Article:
Whoever thought Whitney Houston still had a voice worth listening to, whoever thought she continues to be worth shelling out good money to purchase a copy of, whoever thought her comeback would return her to the status of fame and fortune that she allowed to whither over the past seven or so years ago, must be seriously disappointed these days. I just got through seeing a clip of Ms. Houston singing live at what may have been somewhat of an impromptu concert for Good Morning America in New York’s Central Park. She was downright awful.
Back in the day, Ms. Houston’s voice had a range and strength and a clarity and control that didn’t just hold musical notes but caressed them like they were the most intimate of lovers. From the moment I heard her sing to me “You Give Good Love” to her lament of “Didn’t We Almost Have It All” I was a Whitney Houston fan. But when she did her outstanding rendition of Dolly Parton’s “I Will Always Love You”, I thought her voice could pull the deepest emotions out of the hardest of hearts. And at the peak of her abilities, just when it appeared that there was absolutely no limit to what she could do as a singer, Ms. Houston put music on the backburner to do whatever she pleased as Mrs. Bobby Brown.
It seemed like Ms. Houston stayed in the tabloids. She and her hubby Mr. Brown were accused of all kinds of dastardly deeds revolving around illegal drug usage. There were countless photos of Ms. Houston looking like she was deep in the throes of some drug binge. The few interviews of her that I was able to catch a glimpse of revealed her to be incoherent and void of any self respect. In an interview with Diane Sawyer Ms. Houston went on a tirade about she makes too much money to be doing something cheap like crack cocaine. She would ramble on about how it was all some conspiracy against her and her husband. Instead of letting her lawyers and other spin masters go to work to do what they could to brush their illegalities over, Ms. Houston wants to air dirty laundry and give credence to the tabloids. There were contract disputes and breaches that had to be resolved through the courts. The number of missed performance appearances began to add up into the double digits on a yearly basis.
But we can chock that up to just a low time in her life. Ms. Houston and Bobby Brown went their separate ways. In typical bad marriage fashion they blamed everything on each other. I don’t know what happened between the two of them and I really don’t care. Mr. Brown holds fast to his claim that he’s the victim here. He probably is to a certain extent. He lost any share of custody for the couple’s only child and his ability to earn money for years rested on the fact that he was Mr. Whitney Houston. So there really does appear to be enough victimization to go around.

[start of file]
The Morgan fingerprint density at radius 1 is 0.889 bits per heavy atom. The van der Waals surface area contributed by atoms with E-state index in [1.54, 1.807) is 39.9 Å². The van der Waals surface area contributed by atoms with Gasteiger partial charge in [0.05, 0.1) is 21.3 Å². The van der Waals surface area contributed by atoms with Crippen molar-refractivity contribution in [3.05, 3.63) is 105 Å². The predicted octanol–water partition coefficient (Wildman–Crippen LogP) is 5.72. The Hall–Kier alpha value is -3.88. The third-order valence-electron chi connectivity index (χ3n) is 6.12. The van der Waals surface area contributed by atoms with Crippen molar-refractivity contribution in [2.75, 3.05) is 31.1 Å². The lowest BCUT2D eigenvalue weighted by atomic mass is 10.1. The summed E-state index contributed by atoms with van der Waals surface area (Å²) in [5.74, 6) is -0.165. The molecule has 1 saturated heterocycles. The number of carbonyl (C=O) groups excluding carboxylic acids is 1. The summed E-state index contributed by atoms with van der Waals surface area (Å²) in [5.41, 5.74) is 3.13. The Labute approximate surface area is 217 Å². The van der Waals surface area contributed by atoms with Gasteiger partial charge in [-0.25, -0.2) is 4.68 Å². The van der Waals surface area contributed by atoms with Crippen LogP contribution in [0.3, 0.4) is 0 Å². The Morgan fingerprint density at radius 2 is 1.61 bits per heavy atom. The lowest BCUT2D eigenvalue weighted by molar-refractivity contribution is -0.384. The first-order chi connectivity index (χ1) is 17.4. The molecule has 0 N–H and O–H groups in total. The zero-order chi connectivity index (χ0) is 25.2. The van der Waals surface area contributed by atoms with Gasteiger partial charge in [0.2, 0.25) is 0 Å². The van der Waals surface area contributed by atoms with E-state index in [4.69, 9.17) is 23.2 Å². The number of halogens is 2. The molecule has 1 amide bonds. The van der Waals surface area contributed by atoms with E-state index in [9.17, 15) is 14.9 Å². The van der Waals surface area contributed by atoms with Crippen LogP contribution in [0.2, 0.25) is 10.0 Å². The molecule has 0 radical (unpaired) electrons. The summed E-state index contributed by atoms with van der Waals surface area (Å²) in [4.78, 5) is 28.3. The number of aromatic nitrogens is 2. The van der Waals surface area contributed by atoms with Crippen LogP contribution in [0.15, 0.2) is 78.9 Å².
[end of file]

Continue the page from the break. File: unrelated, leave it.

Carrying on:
In March 2007, Clive Davis of Arista Records announced that Ms. Houston would begin recording a new album. That album, I Look To You, was released just a few days ago. The Good Morning America performance was intended as little more than a marketing spectacle. But what a spectacle it was. Her performance was dismal. Her voice wandered like a blind man driving a Mack truck. The once fantastic voice range that was hers to command has abandoned ship. What was once buttery smooth, rich, and luxurious has now hardened into a mess so curdled it is acidic and harmful to partake. I know the good folks at Arista records are thanking their lucky stars for mixing boards, digital recordings, and all the technological magic that can mask the lack of talent.
Ms. Houston’s performance reminded me of Ella Fitzgerald. I never ever really sat down and listened or watched Ms. Fitzgerald sing. But I did see her perform in an Abbott and Costello movie once. I caught snippets of her performances over the years. Despite suffering from diabetes and all of its associated complications, Ms. Fitzgerald continued to sing well into her old age. Her voice faded with time. But she never stopped scattin’. As she became older and her voice and range became mediocre at best, people still lined up to see her and pay tribute to her as a legend of music who truly wanted to be in front of people to sing and scat and be all that Ella could be.
Unfortunately, Ms. Houston is no Ella. While Ms. Houston has made some truly wonderful music for the world to hear she made a choice to waste that talent. Now, she claims that a two hour interview can negatively impact her ability to sing. It now appears that that once astonishingly strong voice is too fragile to talk and sing at the same time. That was to be expected. We’re all human and unavoidably our physical bodies will reach their zenith and start to decline and with it will go some of our abilities. With our infinite diversity some of us will inevitably do it faster than others. It’s kind of the luck of the draw.
However, it appears that Ms. Houston actually made a conscious choice to partake in activities that would hasten her decline along. And instead of putting forth a serious effort to minimize her neglect of her talent and the damage she has done to her person, she appears to be putting forth a half-assed effort and trying to cover up the rest with glitz, glamour, sound recording equipment technology, and marketing. As far as comebacks go, if she is unwilling to put forth an honest effort, she’s better off not making any effort at all.